As most guys of my generation, I used to play videogames when I was a kid. Since I didn’t find high school very amusing, the games were definitely more rewarding. Back then, videogames were acutely expensive, so it was considered normal to share them among friends. Computer games were hacked and shared very often and no wonder they came with more sophisticated copy protection techniques all the time. Internet access was for the happy few, but you could always visit the library, find guidelines at forums, ask someone via IRC, and once back home, try different things offline. Then it was only “You vs. the Game.” I’m not especially proud of that, but admit to having done it too. Nowadays I gladly pay for everything, hard copy or digital. Back then, we were kids. And it was challenging and tricky. It was big fun.
Most games (and in general commercial software too) could be hacked by means of a cloned CD, or a mounted drive (by means of a virtual drive software, e.g. “DAEMON Tools”). Other games required more steps like overwriting registers, files, DLLs, using key-gens, and so on. These were widely known, and you could easily find step-by-step guides in a fishy .zip file downloaded somewhere. You just had to follow the instructions, and voilà: game up and running. Sometimes things were messier, and (for example) a key was internally generated by the installer based on your computer’s ID or any other serial number locally available, and “embedded” directly in the executable. If you were lucky and the application itself was not encrypted, such keys could be retrieved using a hex editor. Even though you were just following steps detailed by someone else, it was impossible to suppress the feeling of being the ultimate hacker! (or cracker, I should say)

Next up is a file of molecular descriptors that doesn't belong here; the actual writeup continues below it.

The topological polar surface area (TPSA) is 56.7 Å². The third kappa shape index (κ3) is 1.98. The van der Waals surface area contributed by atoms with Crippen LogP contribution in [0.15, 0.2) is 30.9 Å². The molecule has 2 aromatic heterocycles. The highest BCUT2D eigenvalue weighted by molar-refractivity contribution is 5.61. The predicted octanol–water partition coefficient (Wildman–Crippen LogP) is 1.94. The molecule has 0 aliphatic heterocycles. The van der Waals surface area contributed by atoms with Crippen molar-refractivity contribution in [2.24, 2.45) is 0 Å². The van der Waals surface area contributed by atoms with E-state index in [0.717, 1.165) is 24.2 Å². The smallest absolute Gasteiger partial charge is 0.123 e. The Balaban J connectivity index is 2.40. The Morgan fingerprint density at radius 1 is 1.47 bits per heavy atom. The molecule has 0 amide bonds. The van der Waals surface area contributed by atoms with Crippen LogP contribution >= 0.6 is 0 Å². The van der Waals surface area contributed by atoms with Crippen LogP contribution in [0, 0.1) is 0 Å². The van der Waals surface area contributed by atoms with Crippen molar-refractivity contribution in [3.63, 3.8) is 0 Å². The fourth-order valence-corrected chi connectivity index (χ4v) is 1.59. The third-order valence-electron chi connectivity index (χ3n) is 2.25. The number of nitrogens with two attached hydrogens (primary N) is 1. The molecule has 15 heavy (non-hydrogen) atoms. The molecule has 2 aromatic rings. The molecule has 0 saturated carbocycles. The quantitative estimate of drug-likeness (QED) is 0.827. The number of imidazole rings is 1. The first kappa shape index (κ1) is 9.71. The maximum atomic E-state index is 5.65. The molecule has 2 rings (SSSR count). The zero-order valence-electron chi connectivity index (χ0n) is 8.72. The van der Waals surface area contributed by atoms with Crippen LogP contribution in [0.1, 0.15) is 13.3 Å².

The funny part of the story is that once games were successfully cracked, and properly working in my (offline) machine, I rarely played them. Sometimes I didn’t even adjust the settings, nor finish the tutorials. Compared to doing the crack playing there was zilch excitement in playing. It turned out that “making it work” was the actual game.
After hitting the university, things started to make more sense to me and I could see “goals” everywhere, so videogames dropped in importance, as did the act of cracking. At some point, I felt that designing my own (crappy and simple) parking detector, or a brightness controller circuit, was indeed way more amusing than shooting random enemies.